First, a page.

Wednesday, June 10, 2009

Albrecht vs Cajetan - Round 2

The video embedded below is a further response to William Albrechts (aka GNRHead) (link to Albrecht's video) on the issue of Cardinal Cajetan and the Canon. In this video:

1. We deal with the fact that "Cajetan" is pronounced in modern English with the "j" making a "j" sound when it comes from a Latin (or other classical) root. Thus, we have Jesus and Jehovah, or - more to the points (since Jesus and Jehovah are not Latin words in the strictest sense) - June, July, Julius Caesar, and Jerome. Of course, a more authentic pronunciation would be to soften the "J" to a "Y" sound, but this is not the standard way of anglicizing Latin names these days.

2. We note that Mr. Albrecht humorously says that I have "the credentials of a super-hero" - but counter that this is why I don't rely on my own credentials. I rely on higher authorities than myself.

3. We clarify that Cardinal Cajetan accepts Jerome's opinion and harmonizes it with the other councils through a "two senses of canonical" explanation, which is reasonable. We note that Mr. Albrecht is confused about this, leading to his mistaken impression that Cardinal Cajetan thought that he (Cajetan) was opposing the rest of tradition besides that of Jerome.

4. Mr. Albrecht expresses the opinion that Cardinal Cajetan is "ignorant" when it comes to Jerome, but we discover that Cardinal Cajetan has credentials that ought to give Mr. Albrecht pause about that sort of comment.

5. We observe that Albrecht admits that his arguments about quotations from the Apocrypha are bad arguments. However, we also note that he doesn't complete eschew them, but then complains when we point out that they are bad arguments (suggesting that we are beating a straw man when we smack down his bad arguments as such).

6. We observe approximately the same thing as (5) about Albrecht's argument from the binding of a few ancient codices.

7. Next, we dispose (on the authority of Bruce Metzger) of the error of thinking that Jerome was alone in rejecting the apocrypha (or as the Romanists call them, the deuterocanonicals). Instead, Origen and Melito of Sardis did as well (it should, of course, be noted that there is an asterisk next to Melito's name, in that he apparently accepted Wisdom in place of Esther, though he got the total number of books correct).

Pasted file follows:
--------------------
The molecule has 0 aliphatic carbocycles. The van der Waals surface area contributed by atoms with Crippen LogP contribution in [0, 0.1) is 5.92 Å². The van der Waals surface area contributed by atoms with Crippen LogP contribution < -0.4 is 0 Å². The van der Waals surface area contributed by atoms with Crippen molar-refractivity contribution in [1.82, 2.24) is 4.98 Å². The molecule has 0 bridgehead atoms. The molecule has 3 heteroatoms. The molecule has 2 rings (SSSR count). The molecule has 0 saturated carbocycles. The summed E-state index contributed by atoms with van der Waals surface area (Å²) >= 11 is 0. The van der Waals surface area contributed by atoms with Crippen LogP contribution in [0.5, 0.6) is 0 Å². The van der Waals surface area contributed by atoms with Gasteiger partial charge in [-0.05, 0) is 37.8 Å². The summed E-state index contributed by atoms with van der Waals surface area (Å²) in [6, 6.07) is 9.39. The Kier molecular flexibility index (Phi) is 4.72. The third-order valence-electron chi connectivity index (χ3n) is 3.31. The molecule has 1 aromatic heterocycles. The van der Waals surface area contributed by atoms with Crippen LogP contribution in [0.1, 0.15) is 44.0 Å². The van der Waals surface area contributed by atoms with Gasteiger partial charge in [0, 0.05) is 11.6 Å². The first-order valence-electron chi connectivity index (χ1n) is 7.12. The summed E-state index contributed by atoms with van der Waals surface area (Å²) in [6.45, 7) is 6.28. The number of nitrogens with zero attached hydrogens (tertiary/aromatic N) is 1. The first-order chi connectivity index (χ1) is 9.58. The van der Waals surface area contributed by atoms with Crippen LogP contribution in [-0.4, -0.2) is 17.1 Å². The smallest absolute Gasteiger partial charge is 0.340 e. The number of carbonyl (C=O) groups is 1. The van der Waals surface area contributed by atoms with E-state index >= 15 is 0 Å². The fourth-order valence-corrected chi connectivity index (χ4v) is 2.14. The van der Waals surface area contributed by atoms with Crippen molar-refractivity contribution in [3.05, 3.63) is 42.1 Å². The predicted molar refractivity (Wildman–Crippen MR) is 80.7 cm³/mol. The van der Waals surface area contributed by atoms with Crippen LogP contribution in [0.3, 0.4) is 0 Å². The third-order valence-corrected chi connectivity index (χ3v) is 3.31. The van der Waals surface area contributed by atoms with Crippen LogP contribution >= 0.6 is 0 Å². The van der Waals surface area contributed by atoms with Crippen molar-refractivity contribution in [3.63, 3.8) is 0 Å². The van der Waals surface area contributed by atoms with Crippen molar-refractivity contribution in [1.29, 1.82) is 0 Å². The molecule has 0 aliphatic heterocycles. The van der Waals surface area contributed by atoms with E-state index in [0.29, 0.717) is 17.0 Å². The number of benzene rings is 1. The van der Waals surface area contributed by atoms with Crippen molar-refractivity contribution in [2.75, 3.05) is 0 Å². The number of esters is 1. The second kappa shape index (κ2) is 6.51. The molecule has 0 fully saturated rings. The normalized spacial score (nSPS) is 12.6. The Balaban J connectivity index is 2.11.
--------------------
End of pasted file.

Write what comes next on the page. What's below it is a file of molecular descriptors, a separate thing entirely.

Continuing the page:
8. Furthermore, we disposed of Mr. Albrecht's error of claiming that Trent had the same list of books as did the councils of Hippo and Carthage, confirming this from the words of one of Mr. Albrecht's fellow Romanists, Gary Michuta.

9. Finally, we addressed Mr. Albrecht's debate challenge, which we accepted - although setting up a time and date remains to be done (Mr. Albrecht had suggested January 2010).



Special thanks to Matthew Lankford's artistic skill in adding a number animation goodies into this clip!

-TurretinFan

1 comment:

natamllc said...

I am not sure it takes a Scholar to understand that in the six minute segment by Mr. Albrecht and the ten minute segment by you TF, there was little said of substance in six minutes and more than enough said of substance in ten minutes.

Having noted that I have to say I admire the tenacity of Mr. Albrecht to stay in this frey for as long as he has. The upside of it is he is receiving the active, vibrant and Living Word of God which will at the end of the day turn him away from the froth and hopefully land him on the Rock?

I was struck with this thought earlier today about the "lost".

No where in Scripture does it say anything about Satan or demons being "lost", as in "knowing nothing about God". In fact, Scripture makes clear the clarity with which the enemy operates from in their vicious attacks on the Righteous.

No where in Scripture does it say anything about the "lost" finding themself in their depravity.

It is and has always been an Act of Grace and Mercy that any one of us comes to such clarity of His Righteousness.

The dullness with which I sense clouds Mr. Albrecht seems to underscore the values I just elicitated.

On the other hand, the clarity with which you rebutt him is striking and I suppose this is what fuels his tenacity to stay in the frey?

It also seems he must have a following of dull folk that he feeds on for encouragement as the blows keep landing again and again and again!

Oh well,:::>2Ti 2:3 Share in suffering as a good soldier of Christ Jesus.
2Ti 2:4 No soldier gets entangled in civilian pursuits, since his aim is to please the one who enlisted him.

:)